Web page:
If you want to take your iPad Lettering to a professional level in order to sell digital artwork, design logos, handmade cards or commissioned illustrations, knowing how to create vector artwork is a must.
The fastest and easiest way to convert raster images to vectors, has always been to use the ‘Image Trace’ tool in Adobe Illustrator. This is a popular method for professional artist’s, but you need access to Adobe’s Creative Cloud Suite and a desktop computer in order to run the software.
Is there another way you can do this without leaving the iPad and no need for an expensive monthly subscription? Yes! And that is what I’m here to demonstrate today.
A special shout out to a helpful reader of the iPC blog, Brandon, for suggested Adobe Capture via the comments on a previous post. This app is a perfect interstitial step to auto trace the lettering and create a vector shape!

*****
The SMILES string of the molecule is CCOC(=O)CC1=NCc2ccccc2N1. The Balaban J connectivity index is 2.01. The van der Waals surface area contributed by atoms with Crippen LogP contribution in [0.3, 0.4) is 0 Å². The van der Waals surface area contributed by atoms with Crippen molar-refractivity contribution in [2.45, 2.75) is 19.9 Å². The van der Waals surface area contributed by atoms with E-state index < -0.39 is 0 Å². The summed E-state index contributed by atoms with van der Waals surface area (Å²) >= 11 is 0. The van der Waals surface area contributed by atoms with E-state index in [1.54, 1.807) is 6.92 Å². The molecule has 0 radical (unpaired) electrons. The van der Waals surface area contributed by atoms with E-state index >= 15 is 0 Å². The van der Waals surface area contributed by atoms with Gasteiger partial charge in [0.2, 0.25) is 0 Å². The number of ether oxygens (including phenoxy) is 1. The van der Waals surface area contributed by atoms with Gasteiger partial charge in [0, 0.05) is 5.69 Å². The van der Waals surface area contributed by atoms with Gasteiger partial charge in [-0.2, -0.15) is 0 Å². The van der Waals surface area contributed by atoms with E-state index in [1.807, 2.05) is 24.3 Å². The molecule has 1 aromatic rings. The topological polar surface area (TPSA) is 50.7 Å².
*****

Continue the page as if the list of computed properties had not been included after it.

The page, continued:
Before we get into it, you might be wondering about my choice of using Affinity over the free app, Vectornator …. You could use Vectornator for the 2nd part of this tutorial, and you are more than welcome to do so. (The majority of the process is the same – you would simply open your SVG file in Vectornator instead of Affinity Designer for the tweaking stage).
The main reason I favour Affinity, is because of a special setting on the pencil tool called ‘sculpt’ . The sculpt setting makes editing this kind of vector a lot easier. When using an automatic trace process like Adobe Capture, it creates a lot of nodes on the vector shape (as you will see in the video). As long as the Sculpt preference is selected, you can simply run your pencil along the edge of the path to smooth it out, giving you a very fine level of control.
This definitely produces the best result with the least amount of effort and time (as opposed to editing individual nodes by hand). But like I say, it is up to you and depends on how much vectorising you do as part of your workflow.
On with the tutorial!